Matt Suiche is the founder of Comae Technologies and OPCDE.
David Weston is a group manager in the Windows team at Microsoft, where he currently leads the Windows Device Security and Offensive Security Research teams. David has been at Microsoft working on penetration testing, threat intelligence, platform mitigation design, and offensive security research since Windows 7. He has previously presented at security conferences such as Blackhat, CanSecWest and DefCon.
Alex Ionescu is the Chief Architect at CrowdStrike, Inc. Alex is a world-class security architect and consultant expert in low-level system software, kernel development, security training, and reverse engineering. He is coauthor of the last two editions of the Windows Internals series, along with Mark Russinovich and David Solomon. His work has led to the fixing of many critical kernel vulnerabilities, as well as over a few dozen non-security bugs.
Previously, Alex was the lead kernel developer for ReactOS, an open source Windows clone written from scratch, for which he wrote most of the Windows NT-based subsystems. During his studies in Computer Science, Alex worked at Apple on the iOS kernel, boot loader, and drivers on the original core platform team behind the iPhone, iPad and AppleTV. Alex is also the founder of Winsider Seminars & Solutions Inc., a company that specializes in low- level system software, reverse engineering and security trainings for various institutions. In the last three years, he has also contributed to patches and development in two major commercially used operating system kernels.
As with other JIT engines, the optimization strategies employed by Safari's JIT engine have also resulted in a number of vulnerabilities. The downside to applying typical compiler optimizations in order to JIT compile custom user-supplied code is that basic assumptions can be broken.
WanderingGlitch is a security researcher with Trend Micro’s Zero Day Initiative (ZDI). In this role, he analyzes and performs root-cause analysis vulnerabilities submitted to the program, which represents the world’s largest vendor-agnostic bug bounty. His focus includes performing root-cause analysis on hundreds of zero-day vulnerabilities submitted by ZDI researchers from around the world. He has presented at numerous security conferences including Black Hat, DEFCON, REcon, Power of Community, and BreakPoint. When not researching the latest bugs in software, WanderingGlitch enjoys rock climbing and playing musical instruments.
With the price of Bitcoin ascending to new heights in 2017, the rocketing valuation of cryptocurrencies continues its momentum into 2018. Evidence of the massive growth of these digital assets can be seen in the massive spikes in new clients at companies like Coinbase, adding 100,000 users in a 24-hour period, and Binance, which recently expanded its user base by 240,000 users in just one hour.
The financial industry and Silicon Valley are not the only groups who have caught the cryptocurrency fever. Crypto has brought all new degrees of criminals to the watering hole from nation-state to large scale organized crime syndicates. Malicious actors have discovered that cryptocurrency newbies are unwitting targets that offer a consistent stream of revenue. Through our global network visibility, Cisco has observed many of these attacks originating from bulletproof hosting infrastructures located in the Eastern European region. This area is a hotbed for crypto theft and other computer crimes such as ransomware, botnets, DDoS services and credit card fraud. Some criminals have even extended beyond the digital world by kidnapping and demanding ransoms in Bitcoin, such as the case in the reported kidnapping and ransom of Pavel Lerner. Lerner was a lead analyst at Ukraine-based digital currency exchange, Exmo, who was released by his kidnappers after a $1 million Bitcoin payment was made. The event illustrates the desperate lengths some criminals will go in order to steal cryptocurrency.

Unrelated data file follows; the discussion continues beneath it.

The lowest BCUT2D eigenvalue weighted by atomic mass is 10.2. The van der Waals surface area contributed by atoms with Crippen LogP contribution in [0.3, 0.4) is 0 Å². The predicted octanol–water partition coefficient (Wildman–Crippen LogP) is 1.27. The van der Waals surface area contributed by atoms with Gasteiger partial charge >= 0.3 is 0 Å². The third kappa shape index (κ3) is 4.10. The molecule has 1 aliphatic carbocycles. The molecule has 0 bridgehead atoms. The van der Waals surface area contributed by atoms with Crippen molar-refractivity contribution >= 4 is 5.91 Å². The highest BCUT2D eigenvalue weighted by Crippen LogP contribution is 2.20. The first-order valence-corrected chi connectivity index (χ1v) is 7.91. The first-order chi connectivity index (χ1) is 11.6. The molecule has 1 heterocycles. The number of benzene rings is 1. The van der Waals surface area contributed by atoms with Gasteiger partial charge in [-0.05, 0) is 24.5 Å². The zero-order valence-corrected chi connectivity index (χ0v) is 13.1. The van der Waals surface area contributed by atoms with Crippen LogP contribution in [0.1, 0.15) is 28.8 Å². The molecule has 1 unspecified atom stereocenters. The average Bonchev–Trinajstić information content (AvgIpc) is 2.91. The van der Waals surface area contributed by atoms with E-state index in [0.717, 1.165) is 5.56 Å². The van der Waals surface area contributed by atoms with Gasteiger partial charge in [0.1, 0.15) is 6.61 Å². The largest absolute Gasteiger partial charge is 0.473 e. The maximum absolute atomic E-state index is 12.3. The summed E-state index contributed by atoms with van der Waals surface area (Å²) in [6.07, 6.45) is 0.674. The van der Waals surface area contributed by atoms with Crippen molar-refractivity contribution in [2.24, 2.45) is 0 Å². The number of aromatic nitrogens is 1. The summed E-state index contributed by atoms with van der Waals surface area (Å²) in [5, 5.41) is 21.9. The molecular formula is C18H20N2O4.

Joining the Enterprise Ethereum Alliance in 2017, Cisco is committed to protecting these new crypto technologies. Over the past year Cisco researchers have teamed up with the Ukraine Cyber Police to track a Bitcoin phishing operation dubbed the ""Coinhoarder"" campaign that has been tied to the theft of tens of millions of dollars worth of Bitcoin. Cisco has detected these campaigns with its state of the art web content classification which leverages topic modeling and natural language processing algorithms to predict malicious sites and infrastructures. We will also talk about how Google Ads was abused as the primary delivery vector for these attack, and how Cisco has teamed up with Google to help diagnose and remedy the problem. We also will talk about the increase in SSL certificates used by phishing sites over the past year and how criminals are evolving their tactics to make their sites nearly indistinguishable from legitimate sites.
Credential phishing continues to be one of the biggest security challenges for internet users, and cryptocurrency phishers have found it to be a very lucrative form of attack. In 2017, Chainalysis reported Ethereum phishing as being the number one source of theft in that ecosystem with estimates placing the total amount stolen at $115 million. Google also recently published a research paper stating credential phishing is one of their top security challenges. Cisco has been proactive in detecting phishing domains in predictive fashion to help protect our customers. Additionally, we have been working with security personnel at top cryptocurrency wallets and exchanges, such as Blockchain.info, Coinbase, ShapeshiftIO, MyEtherWallet to help protect the cryptocurrency community members from having their tokens stolen. Additionally Cisco is working with multiple major law enforcement teams stateside and international to track these criminals. Also Cisco has working closely with Google to help diagnose the problem with Google Ads and Cloudflare to identify the large scale abuse of the SSL certificates, helping to save millions of tokens from being hijacked.